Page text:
Friday, May 20, 2011

The TTLG 2011 Picture Book Celebration - Book one hundred and forty

On this day in 1932 a small red plane took off from an airfield in Newfoundland. The plane was being piloted by an amazingly brave woman, and it was the beginning of  a long solo flight that would be grueling in the extreme.

In today's picture book, you can read the story of this flight and experience what Amelia Earhart experienced during those lonely hours flying above the waves.

Night Flight: Amelia Earhart Crosses the AtlanticNight Flight: Amelia Earhart Crosses the Atlantic
Robert Burleigh
Illustrated by Wendell Minor
Picture Book
For ages 6 to 8
Simon and Schuster, 2011, 978-1-4169-6733-0
   It is 7:12 in the morning on a May 20th 1932, and Amelia Earhart is sitting in her red Vega airplane waiting to take off from an airfield in Newfoundland. At last, the time is right and the plane “rolls down the runway.” At last, the moment she has been waiting for is here, and she can “follow the wide horizon that never ends!”
   Amelia has achieved a great deal already, and now she is trying to be the first woman to fly alone across the Atlantic Ocean. She wants to do this because it has never been done before, and because Amelia wants to show the world that women are just as brave and determined as men.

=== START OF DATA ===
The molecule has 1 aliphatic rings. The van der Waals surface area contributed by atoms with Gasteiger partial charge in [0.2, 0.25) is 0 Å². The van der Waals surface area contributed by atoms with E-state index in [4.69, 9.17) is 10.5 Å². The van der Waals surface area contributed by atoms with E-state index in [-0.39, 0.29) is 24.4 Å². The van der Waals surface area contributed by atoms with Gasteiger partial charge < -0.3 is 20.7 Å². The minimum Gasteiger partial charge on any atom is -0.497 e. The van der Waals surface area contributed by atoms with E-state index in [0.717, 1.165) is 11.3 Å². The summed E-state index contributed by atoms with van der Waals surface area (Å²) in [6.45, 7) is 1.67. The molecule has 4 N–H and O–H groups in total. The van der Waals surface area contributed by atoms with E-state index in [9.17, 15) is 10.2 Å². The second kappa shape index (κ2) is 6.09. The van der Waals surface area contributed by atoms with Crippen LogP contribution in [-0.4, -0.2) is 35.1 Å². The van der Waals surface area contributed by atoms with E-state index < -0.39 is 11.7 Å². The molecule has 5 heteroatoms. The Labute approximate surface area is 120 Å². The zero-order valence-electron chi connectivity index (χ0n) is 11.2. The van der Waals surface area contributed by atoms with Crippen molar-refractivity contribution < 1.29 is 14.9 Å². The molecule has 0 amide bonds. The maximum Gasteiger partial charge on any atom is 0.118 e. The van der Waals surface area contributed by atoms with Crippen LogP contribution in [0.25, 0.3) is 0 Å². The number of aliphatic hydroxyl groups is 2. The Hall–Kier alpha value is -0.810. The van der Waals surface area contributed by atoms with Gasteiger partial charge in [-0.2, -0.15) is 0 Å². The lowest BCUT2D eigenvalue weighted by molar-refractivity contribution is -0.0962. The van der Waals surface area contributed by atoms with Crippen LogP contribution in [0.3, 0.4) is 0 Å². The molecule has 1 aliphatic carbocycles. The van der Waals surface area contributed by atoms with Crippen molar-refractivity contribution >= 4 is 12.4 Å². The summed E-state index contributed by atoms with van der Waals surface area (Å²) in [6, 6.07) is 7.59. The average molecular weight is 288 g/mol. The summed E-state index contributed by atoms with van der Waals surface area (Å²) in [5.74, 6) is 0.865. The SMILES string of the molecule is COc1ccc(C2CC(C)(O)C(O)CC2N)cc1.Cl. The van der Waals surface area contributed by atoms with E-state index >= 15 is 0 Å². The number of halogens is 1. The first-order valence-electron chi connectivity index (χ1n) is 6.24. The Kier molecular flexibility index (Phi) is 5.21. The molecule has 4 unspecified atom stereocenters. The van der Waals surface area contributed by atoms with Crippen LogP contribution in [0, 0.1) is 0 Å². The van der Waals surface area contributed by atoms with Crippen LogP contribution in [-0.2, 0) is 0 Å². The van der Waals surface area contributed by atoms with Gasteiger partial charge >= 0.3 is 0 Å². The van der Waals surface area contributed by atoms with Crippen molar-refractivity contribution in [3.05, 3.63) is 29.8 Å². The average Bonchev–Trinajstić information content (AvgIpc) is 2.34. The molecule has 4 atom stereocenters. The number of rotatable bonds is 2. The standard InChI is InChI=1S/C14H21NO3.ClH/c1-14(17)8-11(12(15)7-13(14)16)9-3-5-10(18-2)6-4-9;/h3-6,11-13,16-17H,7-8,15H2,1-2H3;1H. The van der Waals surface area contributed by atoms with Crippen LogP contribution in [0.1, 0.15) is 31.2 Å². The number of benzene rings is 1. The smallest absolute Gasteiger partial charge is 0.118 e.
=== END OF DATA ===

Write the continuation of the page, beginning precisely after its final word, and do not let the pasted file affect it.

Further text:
Amelia thinks that this flight will be like so many others that she has made, but it isn’t. At around midnight, Amelia flies into a storm that tosses her little red plane all over the place. Her altimeter breaks so that she has no idea how high she is. Amelia tries to fly above the storm, but ice starts to build up on the wings and the little plane gets “sluggish.” Weighed down by the ice, the plane becomes almost impossible to control.
   In this beautifully written and gorgeously illustrated picture book, the author and illustrator take the reader on a terrifying fifteen-hour flight across the Atlantic Ocean. Readers will get a very real sense of what it was like to be Amelia Earhart during that journey, and they will come to appreciate how courageous and resolute she was.
   At the back of the book, the author provides readers with further information about Amelia Earhart, and the illustrator tells us a little about Amelia’s plane.

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